SCHENECTADY — Jesenia Rivera reached down and touched the charm on her shoe Wednesday as her mother explained the importance of the charm in keeping her safe.
Jesenia's mother Sherain Rivera had just signed the 5-year-old up for a new Schenectady Police Department program designed to get children and adults like Jesenia back home safe if they ever get lost.
Jesenia has autism, and like many with it may have trouble communicating to police important information like her name and where she lives. The program, officials said, is geared toward individuals who might have a developmental or cognitive disability like autism or Alzheimer's disease.
Through the new program, called Take Me Home, parents and caregivers can now file important information with the Police Department, along with the individual's photo and caregiver contact information should the need arise.
Families will also get a charm with a unique identifying number that the individuals can wear as another layer of identification.
"I feel excited, I feel very safe, because she wanders off a lot," Sherain Rivera said after signing her daughter up and placing the charm on her daughter's shoe, "It just really feels good to know that we have an ID that can identify her."
The program was created by the Pensacola Police Department in Florida.
Officers will have access to the database from their cars and will be able to match a person to his or her description or photo to contact family or caregivers.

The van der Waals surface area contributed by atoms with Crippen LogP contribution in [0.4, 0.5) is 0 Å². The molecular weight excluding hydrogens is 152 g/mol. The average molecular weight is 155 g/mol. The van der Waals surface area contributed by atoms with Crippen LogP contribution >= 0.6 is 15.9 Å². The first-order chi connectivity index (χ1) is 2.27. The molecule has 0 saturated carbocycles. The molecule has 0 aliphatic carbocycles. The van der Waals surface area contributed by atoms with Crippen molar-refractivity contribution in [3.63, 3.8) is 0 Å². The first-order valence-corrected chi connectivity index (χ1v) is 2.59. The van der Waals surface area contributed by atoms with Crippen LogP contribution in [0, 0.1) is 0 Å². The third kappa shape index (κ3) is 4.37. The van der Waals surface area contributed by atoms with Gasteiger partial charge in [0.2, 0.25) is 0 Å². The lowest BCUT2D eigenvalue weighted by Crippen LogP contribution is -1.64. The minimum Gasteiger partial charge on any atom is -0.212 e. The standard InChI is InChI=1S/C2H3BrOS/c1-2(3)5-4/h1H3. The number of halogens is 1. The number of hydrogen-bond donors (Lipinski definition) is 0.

The engraved charm, which is being provided through a partnership with Northeastern Fine Jewelry, can also be worn on the shoe or around the wrist to point officers to the database information.
To sign up, parents and caregivers can download the Take Me Home form at SchenectadyPD.com and return it with a photo. They can get the form at the police station or from an officer on patrol. Patrol officers have the capability to sign people up from the cars, including taking a picture.
Police Chief Eric Clifford said the program is an example of using technology to allow officers to better respond to vulnerable individuals, keep them safe and treat members of the community with dignity and respect.
State Assemblyman Angelo Santabarbara, D-Rotterdam, praised the program in announcing it. He has a son with autism and hopes to get other communities in his district on board with the program. Some other departments in the area already offer the program, including Guilderland and Niskayuna.
"It's very real in our community and something that can happen anywhere, any time," Santabarbara said. "We hear about things like this happening and we want to make a difference here in Schenectady."
Janine Kruiswijk, executive director of the Autism Society of the Greater Capital Region, said she sees the program as important to safety. Individuals who wander are in danger.
"This will really work well to ensure that our loved ones are returned safely, unharmed and that we have a very good outcome," she said.
City police Lt. Michael McLaughlin signed up the Riveras in a patrol SUV. The mother gave the officer her daughter's information from the passenger seat while McLaughlin entered it into the database and Jesenia sat on her lap.
When they were done, Jesenia got to move the SUV's spot lights.
Sherain Rivera said the charm will now be added to her daughter's instructions if she ever gets lost.
"Let them know that you're lost," Rivera said of what her instructions will be, "and that you have a device and you need to find your mom."